American Business’s abusing undocumented labor?
Experts point out that some employers are all too eager to take on undocumented workers and exploit them for their willingness to work long hours for low pay.
Undocumented Workers Exploited
Businesses need labor, while labor needs work. So it’s disturbing to most Americans when the media reports abuse committed by businesses when hiring labor. So why do businesses employ undocumented labor?
Experts point out that some employers are all too eager to take on undocumented workers and exploit them for their willingness to work long hours for low pay. If no one complains, questions about immigration papers are rarely asked. But if problems do arise – such as being injured on the job or workers demanding better pay or access to a union – a swift phone call to the police or ICE will result in the problematic employees being deported.
“Employers use this as a huge club against workers who stand up for themselves,”
said Rebecca Smith, an expert at the National Employment Law Project, which campaigns on various worker abuse issues in the US.
One of those labors is a janitor — a 57-year-old Mexican immigrant who preferred to go by his nickname, “Chunco” — has worked for various contractors cleaning Target stores in Central Texas for about 12 years, despite lacking the legal right to work in the United States.
He and his fellow custodians have repeatedly been paid less than minimum wage and worked six or seven days a week with no overtime pay, according to court records and Texas Tribune interviews. In some cases, they accumulated those overtime hours when Target managers would lock them in the store for extra tasks.
Guatemalan immigrant, Osiel Lopez Perez
In another case, a Guatemalan immigrant, Osiel Lopez Perez, was just weeks past his seventeenth birthday, too young by law to work in a factory. A year earlier, after gang members shot his mother and tried to kidnap his sisters, he left his home, in the mountainous village of Tectitán, and sought asylum in the United States. He got the job at Case Farms with a driver’s license that said his name was Francisco Sepulveda, age twenty-eight. The photograph on the I.D. was of his older brother, who looked nothing like him, but nobody asked any questions.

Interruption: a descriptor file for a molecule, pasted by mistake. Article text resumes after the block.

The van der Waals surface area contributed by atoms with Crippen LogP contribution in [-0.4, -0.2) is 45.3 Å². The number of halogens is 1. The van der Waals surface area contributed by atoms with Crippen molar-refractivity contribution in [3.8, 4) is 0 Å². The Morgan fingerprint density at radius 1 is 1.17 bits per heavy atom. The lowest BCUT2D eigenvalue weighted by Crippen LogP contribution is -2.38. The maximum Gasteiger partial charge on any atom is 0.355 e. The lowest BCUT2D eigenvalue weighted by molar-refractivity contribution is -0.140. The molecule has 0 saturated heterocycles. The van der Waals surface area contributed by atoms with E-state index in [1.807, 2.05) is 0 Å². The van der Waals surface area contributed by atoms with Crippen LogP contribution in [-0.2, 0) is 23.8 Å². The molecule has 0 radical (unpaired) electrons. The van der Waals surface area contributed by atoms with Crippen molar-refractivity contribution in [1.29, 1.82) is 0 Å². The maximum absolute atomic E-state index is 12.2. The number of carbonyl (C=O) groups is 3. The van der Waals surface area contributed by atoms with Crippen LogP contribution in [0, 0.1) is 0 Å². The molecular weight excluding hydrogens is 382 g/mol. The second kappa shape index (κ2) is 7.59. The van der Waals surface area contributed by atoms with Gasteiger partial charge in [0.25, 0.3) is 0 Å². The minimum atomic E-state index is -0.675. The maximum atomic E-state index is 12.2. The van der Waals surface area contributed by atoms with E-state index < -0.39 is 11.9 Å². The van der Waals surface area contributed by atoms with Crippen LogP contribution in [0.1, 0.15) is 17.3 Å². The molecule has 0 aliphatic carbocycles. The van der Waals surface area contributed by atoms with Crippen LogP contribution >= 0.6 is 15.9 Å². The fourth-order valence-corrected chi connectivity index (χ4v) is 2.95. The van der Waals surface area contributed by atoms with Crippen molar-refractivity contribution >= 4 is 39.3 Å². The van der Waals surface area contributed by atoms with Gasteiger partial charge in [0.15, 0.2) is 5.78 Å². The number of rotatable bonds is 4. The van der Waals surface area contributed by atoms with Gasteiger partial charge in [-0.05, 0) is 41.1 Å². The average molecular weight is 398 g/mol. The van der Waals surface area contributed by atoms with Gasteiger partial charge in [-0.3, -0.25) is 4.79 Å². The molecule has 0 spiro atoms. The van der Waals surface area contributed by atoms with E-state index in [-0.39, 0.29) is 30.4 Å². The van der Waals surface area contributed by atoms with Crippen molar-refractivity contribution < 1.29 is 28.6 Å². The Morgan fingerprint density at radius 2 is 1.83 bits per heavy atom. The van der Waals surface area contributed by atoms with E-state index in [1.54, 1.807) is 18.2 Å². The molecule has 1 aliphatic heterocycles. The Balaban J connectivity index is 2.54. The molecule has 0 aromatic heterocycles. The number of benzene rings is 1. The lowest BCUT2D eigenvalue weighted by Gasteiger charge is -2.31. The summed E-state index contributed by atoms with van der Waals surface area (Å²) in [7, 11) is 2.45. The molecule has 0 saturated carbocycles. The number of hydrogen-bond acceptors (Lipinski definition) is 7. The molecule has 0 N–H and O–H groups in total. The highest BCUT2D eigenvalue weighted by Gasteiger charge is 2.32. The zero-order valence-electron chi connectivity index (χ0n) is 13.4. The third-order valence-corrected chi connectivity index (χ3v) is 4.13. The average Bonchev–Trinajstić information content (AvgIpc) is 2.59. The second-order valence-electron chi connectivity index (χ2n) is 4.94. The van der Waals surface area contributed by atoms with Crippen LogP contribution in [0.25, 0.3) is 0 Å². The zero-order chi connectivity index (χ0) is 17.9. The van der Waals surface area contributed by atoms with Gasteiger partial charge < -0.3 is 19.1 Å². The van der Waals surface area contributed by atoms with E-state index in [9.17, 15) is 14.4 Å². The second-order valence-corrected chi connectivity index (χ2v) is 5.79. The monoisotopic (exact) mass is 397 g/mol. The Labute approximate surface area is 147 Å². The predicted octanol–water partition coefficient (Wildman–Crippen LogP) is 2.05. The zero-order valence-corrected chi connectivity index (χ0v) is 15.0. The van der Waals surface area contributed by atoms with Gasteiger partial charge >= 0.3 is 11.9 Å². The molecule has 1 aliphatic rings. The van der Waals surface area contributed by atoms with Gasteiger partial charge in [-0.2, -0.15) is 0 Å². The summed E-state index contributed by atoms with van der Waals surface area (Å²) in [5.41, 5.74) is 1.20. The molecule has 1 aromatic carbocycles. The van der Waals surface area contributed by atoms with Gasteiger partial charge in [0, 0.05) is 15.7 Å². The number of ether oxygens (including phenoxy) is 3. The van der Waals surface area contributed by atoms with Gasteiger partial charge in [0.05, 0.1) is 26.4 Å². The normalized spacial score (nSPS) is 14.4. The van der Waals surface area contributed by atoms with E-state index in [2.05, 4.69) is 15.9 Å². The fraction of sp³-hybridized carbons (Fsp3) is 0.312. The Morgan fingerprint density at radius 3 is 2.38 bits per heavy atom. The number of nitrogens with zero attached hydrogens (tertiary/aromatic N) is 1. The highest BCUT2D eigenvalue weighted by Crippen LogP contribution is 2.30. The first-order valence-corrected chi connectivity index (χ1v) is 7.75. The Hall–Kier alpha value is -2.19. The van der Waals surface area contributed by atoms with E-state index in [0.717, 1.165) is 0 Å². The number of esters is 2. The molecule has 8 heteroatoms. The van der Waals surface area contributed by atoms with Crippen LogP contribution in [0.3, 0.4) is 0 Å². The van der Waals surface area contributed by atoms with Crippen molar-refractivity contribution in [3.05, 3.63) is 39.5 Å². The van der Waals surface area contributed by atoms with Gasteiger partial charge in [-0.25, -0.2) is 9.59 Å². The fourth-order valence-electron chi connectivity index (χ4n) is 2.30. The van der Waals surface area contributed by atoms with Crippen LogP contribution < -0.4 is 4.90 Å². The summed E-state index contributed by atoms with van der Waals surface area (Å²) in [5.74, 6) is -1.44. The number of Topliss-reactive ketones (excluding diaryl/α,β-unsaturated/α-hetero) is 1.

After Osiel received a severe injury where he lost his leg, an internal investigation conducted by the business revealed inconsistencies in Osiel hiring, so within days, Osiel and several others – all underage and undocumented – were fired. How can America keep employers from intentionally hiring undocumented labor?
The Immigration and Reform Act of 1986 outlawed hiring illegal alien workers, although common practice has proven that measure ineffective for two reasons: The law requires proof that the employer knowingly hired the illegal worker and the prevalence of fake documents make it difficult to prove the employer knew that the employee’s work documents were not legitimate.
Employers when hiring labor, have certain responsibilities under immigration law during the hiring process. First, verify the identity and employment authorization of each person hired after Nov. 6, 1986. For employment in the Commonwealth of the Mariana Islands (CNMI), this verification requirement applies to persons hired after Nov. 27, 2009.
And lastly, complete and retain Form I-9, Employment Eligibility Verification, for each employee who is required to complete the form. Businesses and employers are subject to civil fines and Criminal penalties (when there is a pattern or practice of violations). Let’s hope these regulations will keep businesses from continued violations of Immigration law.
- Fair. (Mar. 2016). Employer Sanctions.
- Grabell, M. (May. 2017). Exploitation and abuse at the chicken plant. The New Yorker.
- Harris, P. (Mar. 2013). Undocumented workers’ grim reality: speak out on abuse and risk deportation. The Guardian.
- Hill, T.P.(Dec. 2016). Big employers no strangers to benefits of cheap, illegal labor. The Texas Tribune.
- U.S. Citizenship and Immigration Services. Penalties.